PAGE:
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Politics
2:27 am
Tue March 11, 2014

Holder Speaks Out On Snowden, Drone Policy, Softening Sentences

Already one of the longest-serving attorneys general in history, Eric Holder says he has no immediate plans or timetable to leave. Here, he speaks at the annual Attorneys General Winter Meeting in Washington on Feb. 25.
Manuel Balce Ceneta AP

Originally published on Tue March 11, 2014 11:13 am

Virtually any time a major event ripples across Washington, the Justice Department is positioned near the center of it.

From the disappearance of a Malaysian airliner that carried three Americans on board to the fate of voting rights for millions of people, the attorney general has an enormous portfolio. And the stress to match it.

But after an elevated heart rate sent him to the hospital last month, Eric Holder says he's on the mend.

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National Security
2:26 am
Tue March 11, 2014

U.S. Checks For Stolen Passports, But Other Nations Fall Short

Originally published on Tue March 11, 2014 9:28 am

One of the mysteries surrounding the disappearance of a Malaysia Airlines jetliner on a flight from Kuala Lumpur to Beijing is the appearance of two men on the flight manifest who were apparently traveling with stolen passports.

On U.S.-bound flights there are safeguards aimed at preventing that from happening. Interpol, the international police organization, issued a statement criticizing Malaysia for allowing the passengers to board the flight.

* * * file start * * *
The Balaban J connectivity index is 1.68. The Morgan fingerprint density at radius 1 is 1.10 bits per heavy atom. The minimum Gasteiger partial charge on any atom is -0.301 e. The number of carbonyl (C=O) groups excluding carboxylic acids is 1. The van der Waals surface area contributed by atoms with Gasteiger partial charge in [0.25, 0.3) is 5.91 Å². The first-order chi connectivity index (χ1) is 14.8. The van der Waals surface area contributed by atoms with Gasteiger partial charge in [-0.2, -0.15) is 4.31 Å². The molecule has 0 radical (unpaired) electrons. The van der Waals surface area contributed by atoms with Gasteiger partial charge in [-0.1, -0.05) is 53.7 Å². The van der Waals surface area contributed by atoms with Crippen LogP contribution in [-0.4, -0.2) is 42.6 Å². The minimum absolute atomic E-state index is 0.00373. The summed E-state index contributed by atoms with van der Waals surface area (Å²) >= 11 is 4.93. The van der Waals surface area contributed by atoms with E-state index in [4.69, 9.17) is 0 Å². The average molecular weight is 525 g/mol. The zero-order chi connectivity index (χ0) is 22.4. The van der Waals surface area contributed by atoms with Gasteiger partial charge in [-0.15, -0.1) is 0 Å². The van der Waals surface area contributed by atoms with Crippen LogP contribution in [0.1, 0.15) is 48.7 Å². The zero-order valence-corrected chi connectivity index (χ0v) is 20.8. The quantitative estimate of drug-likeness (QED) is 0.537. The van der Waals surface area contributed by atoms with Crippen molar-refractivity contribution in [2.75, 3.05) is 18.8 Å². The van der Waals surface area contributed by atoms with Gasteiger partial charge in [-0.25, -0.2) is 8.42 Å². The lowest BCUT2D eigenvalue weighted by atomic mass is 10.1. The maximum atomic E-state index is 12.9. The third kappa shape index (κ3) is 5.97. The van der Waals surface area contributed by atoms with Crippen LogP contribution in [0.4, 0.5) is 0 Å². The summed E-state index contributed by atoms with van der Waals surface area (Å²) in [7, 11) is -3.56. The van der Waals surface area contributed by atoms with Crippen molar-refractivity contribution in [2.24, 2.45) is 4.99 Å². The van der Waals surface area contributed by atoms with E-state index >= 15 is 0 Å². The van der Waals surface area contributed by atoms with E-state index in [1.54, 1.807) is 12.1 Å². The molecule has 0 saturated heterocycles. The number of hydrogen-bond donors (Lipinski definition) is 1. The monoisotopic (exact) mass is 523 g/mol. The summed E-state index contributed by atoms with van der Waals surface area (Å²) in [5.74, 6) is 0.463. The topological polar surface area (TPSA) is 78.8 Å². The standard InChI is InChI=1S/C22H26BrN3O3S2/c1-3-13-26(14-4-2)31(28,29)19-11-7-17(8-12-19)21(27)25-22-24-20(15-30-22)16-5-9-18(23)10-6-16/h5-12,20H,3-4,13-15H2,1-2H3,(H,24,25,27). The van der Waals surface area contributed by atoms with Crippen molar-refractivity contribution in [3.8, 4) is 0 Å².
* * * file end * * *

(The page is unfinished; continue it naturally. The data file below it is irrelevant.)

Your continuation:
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Around the Nation
2:08 am
Tue March 11, 2014

N.Y. Governor Says College For Inmates Will Pay Off For Taxpayers

Inmates at New York's Coxsackie Correctional Facility. Gov. Andrew Cuomo says reinstating state-funded prison college programs will ultimately save taxpayers money.
Mike Groll AP

Originally published on Tue March 11, 2014 9:28 am

America used to have a robust college education system for prison inmates. It was seen as a way to rehabilitate men and women behind bars by helping them go straight when they got out.

Those taxpayer-funded college classes were defunded in the 1990s. But New York Gov. Andrew Cuomo would like to bring them back in the state, prompting a fierce new debate over higher education in state prisons.

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The Salt
2:06 am
Tue March 11, 2014

Turning Food Waste Into Fuel Takes Gumption And Trillions Of Bacteria

The digester eggs at Newtown Creek Wastewater Treatment Plant in Brooklyn contain millions of gallons of black sludge.
Courtesy of New York City Department of Environmental Protection

Originally published on Wed March 12, 2014 12:12 pm

Every year, Americans send millions of tons of food to the landfill. What if you could use all of those pizza crusts and rotten vegetables to heat your home? That's already happening in one unlikely laboratory: the Newtown Creek Wastewater Treatment Plant in Brooklyn.

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Business
2:02 am
Tue March 11, 2014

Customer Surveys Are Here To Stay. Suggestions For Improvement?

Washington Post advice columnist Judith Martin compares surveys to an insecure friend: " 'Are you sure you like me? Really? Do you like me?' And after a while you want to say, 'No! Go away!' "
iStockphoto

Originally published on Tue March 11, 2014 3:58 pm

Call the cable company, and an automated voice wants to ask you about the experience. Buy a taco at a fast-food chain, and the receipt says there's a chance to win $500 if you answer a few questions.

Customer surveys seem to be everywhere — something Judith Martin addressed in her Miss Manners column in January: "They are violating the first rule of business: Don't annoy the customer."